Critics came from far and wide — here are some of their reactions:
"A versatile 6,938-pipe beast with a wide tonal palette and enough heft to compete with a symphony orchestra at full throttle."
- Barbara Jepson, Wall Street Journal
"Its gleaming silver pipes soar more than three stories above the stage, and its voice rises from subtle to booming."
- Randy Pennell, The Associated Press
"It's a sweet, mellow-sounding instrument, made that way to blend well with the famed Philadelphia strings."
Sarah Bryan Miller, St. Louis Post-Dispatch
"[It] can do just about anything. Outgun the Philadelphia Orchestra, for one. This baby can crank up the volume to bone-tingling effect."
- Tim Smith, Baltimore Sun
"The Kimmel organ timbres tend toward a soft but firm core that's also transparent enough to happily collaborate with the Philadelphia Orchestra ... It's a sound that exudes confidence in its own personality — with power that somehow never lapses into ear-bursting loudness."
- David Patrick Stearns, Philadelphia Inquirer
"Lest one doubt that a pipe organ can be popular: When the console was rolled out for the Poulenc concerto, the audience spontaneously applauded. The organist hadn't even stepped onto the stage yet."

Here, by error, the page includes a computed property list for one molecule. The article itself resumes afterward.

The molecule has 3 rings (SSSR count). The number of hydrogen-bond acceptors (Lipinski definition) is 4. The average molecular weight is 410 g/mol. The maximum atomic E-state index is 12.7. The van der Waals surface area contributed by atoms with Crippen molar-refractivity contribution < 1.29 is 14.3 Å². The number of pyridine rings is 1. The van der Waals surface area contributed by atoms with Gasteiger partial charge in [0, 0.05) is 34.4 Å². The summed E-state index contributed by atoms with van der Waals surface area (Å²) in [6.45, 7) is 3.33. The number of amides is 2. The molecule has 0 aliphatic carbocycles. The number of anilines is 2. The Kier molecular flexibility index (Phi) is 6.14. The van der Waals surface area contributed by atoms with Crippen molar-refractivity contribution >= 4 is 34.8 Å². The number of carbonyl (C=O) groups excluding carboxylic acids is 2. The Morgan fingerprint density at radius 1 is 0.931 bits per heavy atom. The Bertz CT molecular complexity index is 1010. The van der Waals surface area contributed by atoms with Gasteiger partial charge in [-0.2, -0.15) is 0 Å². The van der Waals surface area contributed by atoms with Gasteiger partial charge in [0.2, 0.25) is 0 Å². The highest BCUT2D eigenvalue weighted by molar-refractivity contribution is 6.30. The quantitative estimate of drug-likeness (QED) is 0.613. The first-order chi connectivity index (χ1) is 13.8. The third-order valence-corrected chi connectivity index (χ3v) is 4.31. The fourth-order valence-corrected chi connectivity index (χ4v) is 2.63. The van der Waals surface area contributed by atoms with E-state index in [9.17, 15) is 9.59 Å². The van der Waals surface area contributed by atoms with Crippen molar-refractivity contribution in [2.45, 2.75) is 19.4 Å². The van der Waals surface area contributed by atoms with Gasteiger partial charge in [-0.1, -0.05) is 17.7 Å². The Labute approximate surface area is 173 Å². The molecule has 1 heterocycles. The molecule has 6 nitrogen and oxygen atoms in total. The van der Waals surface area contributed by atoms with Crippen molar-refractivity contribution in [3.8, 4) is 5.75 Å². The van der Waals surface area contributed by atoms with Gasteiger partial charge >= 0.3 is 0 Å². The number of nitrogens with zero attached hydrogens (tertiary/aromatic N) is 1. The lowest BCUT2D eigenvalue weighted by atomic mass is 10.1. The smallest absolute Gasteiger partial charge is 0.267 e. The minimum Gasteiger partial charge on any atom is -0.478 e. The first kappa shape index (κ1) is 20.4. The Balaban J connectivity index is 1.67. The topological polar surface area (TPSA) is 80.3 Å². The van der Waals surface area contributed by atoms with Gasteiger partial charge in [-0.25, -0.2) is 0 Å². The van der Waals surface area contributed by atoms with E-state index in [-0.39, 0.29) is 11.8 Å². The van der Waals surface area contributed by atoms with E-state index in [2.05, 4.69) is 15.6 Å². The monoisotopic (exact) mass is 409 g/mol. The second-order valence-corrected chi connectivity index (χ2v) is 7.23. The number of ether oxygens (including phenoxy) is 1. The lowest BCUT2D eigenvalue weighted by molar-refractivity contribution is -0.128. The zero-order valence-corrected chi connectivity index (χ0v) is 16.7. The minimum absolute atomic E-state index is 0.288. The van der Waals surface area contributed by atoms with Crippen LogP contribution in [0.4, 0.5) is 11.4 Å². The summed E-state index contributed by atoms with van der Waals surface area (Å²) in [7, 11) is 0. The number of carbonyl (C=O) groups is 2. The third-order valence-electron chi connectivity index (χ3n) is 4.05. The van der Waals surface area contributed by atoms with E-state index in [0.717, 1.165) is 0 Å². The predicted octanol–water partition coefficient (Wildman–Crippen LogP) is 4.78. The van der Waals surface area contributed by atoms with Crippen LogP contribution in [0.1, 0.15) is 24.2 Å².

- Andrew Druckenbrod, Pittsburgh Post-Gazette
Now that the "beast" is reaching its first birthday, the Kimmel is celebrating with another organ marathon, tomorrow in Verizon Hall.
The festivities start at 11:30 a.m. with a family concert: organist Alan Morrison and Rodney Mack's Philadelphia Big Brass get together to play a program ranging from the back-and-forth volleys of Gabrieli to Rossini's Barber of Seville Overture to the "2001" movement from Strauss's Also sprach Zarathustra to Bill Conti's Fanfare from Rocky. Tickets are $20.
The Organ Recital Marathon gets underway at 1 p.m. Four soloists will be taking turns at the console: Sean Jackson, Matthew Glandorf, Shelly Moorman-Stahlman and Wesley Parrott. The musical smorgasbord offers Bach, of course, and the French Romantics (Widor, Durufl_, Tournemire), but some surprises as well: William Walton's Crown Imperial March, for example, and Charles Ives's Variations on "America." Glandorf will play what he calls "A Series of Improvised Portraits" — a Praeludium in the Style of Dietrich Buxtehude, a Sonata in the Style of Edward Elgar, and a Symphonic Improvisation in French Style on the old Gregorian hymn "Veni Creator Spiritus."
Tickets for the Marathon are $20; a limited number of $10 rush tickets will be available tomorrow morning before the concert, beginning at 11:30 a.m. More information is available at www.kimmelcenter.org.